There is a total of 3.5 million kilometers of roadways for driving in China, about 85,000 of which are expressways. China has spent billions of dollars on an extensive expressway system across the country. If you drive down one of these expressways, you may not encounter all that many other vehicles. The tolls on China’s expressways are so high for locals that many average Chinese citizens simply cannot afford them.
Aside from the expressways, there are also the so-called China National Highways. You will recognize these roads by their special nomenclature: G for guójia (national) and a three-digit number. They are important arterial traffic connections, especially in the eastern half of the country. In addition to the national highways, you might also discover provincial and country highways, most of which are definitely less well maintained.
As mentioned above, expressways are the most expensive, but also the most comfortable option for driving in China. They can be very pleasant to cruise along, as they have a speed limit of up to 120 km/h (75 mph) and they are rarely congested. In addition, many offer service areas, filling stations, restaurants, and even bilingual road signs for foreign visitors and residents driving in China.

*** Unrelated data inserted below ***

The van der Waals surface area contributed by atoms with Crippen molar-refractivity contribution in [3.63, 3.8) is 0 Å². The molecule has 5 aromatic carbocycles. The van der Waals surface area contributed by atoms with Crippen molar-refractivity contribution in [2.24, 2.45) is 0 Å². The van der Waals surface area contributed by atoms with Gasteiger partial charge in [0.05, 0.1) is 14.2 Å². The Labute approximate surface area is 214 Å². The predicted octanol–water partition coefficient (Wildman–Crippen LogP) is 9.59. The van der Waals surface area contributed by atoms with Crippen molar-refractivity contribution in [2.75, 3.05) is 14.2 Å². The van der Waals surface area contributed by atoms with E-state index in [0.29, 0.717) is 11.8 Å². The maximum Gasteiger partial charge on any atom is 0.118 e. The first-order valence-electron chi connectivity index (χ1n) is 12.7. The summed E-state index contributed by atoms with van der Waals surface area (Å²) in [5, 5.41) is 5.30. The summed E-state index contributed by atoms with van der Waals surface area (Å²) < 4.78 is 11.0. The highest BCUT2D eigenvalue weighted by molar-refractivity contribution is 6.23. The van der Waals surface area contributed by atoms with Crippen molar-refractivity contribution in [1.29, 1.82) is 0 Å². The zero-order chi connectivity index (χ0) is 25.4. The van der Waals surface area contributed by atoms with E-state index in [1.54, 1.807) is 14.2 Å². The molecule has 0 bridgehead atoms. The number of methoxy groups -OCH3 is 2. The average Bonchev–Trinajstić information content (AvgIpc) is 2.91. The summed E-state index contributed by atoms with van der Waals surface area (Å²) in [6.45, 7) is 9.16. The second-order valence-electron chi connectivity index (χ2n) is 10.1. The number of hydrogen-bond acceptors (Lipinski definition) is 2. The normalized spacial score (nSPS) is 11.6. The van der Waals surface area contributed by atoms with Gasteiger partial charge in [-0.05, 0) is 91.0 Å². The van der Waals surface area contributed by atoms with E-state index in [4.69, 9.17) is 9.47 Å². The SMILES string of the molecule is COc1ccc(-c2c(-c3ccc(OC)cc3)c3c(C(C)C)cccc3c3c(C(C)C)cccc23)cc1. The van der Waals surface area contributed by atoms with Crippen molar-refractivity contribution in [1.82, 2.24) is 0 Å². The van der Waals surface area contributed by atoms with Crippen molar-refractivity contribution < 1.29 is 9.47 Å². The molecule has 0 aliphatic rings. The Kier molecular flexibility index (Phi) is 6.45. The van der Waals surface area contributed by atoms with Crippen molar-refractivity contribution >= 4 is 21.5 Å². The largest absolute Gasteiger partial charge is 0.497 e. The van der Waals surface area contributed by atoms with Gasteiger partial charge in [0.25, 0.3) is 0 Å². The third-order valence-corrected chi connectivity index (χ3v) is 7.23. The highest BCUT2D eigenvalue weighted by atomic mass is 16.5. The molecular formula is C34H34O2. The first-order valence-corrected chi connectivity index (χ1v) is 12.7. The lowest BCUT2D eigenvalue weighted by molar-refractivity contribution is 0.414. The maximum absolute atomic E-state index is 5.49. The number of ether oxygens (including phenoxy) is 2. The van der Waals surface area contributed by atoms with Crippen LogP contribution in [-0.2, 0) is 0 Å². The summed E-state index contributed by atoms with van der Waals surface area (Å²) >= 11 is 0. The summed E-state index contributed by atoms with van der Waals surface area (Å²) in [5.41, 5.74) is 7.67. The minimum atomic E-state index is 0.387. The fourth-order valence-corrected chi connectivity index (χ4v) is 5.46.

In Chinese cities however, local drivers do not heed other cars or traffic regulations as you may know them from your home country on indeed, other countries. The rule of thumb for anyone driving in China’s cities is to drive both defensively and aggressively. Our dedicated purchasing teams compare prices across all the main suppliers and we present them to you Online with an inclusive insurance package so you need not search the internet for hours. Main associates include Sixt, Europcar, Budget, Avis, Hertz as well as some carefully selected reliable local suppliers to find you the best car rental rates possible, 24/7 all year round. YOU CAN SAVE UP TO 45% from each and every rental! Visit any of our pages and receive a concise Online quote today and see how much can be saved on your next car rental in China by using our services.
Book a rental car early with us in order to ensure availability of the selected car model, arrange all other details of your trip such as accomodation and flight and rest assure that for the car hire part, there will be a MisterHire.Com car waiting for you, wherever you plan to visit in China.
Sources: Wikipedia, Travelchinaguide
30-60 kph (18-36 mph) - in built-up areas
60-80 kph (36-50 mph) - on single carriageway roads
100-120 kph (62-75 mph) - on motorways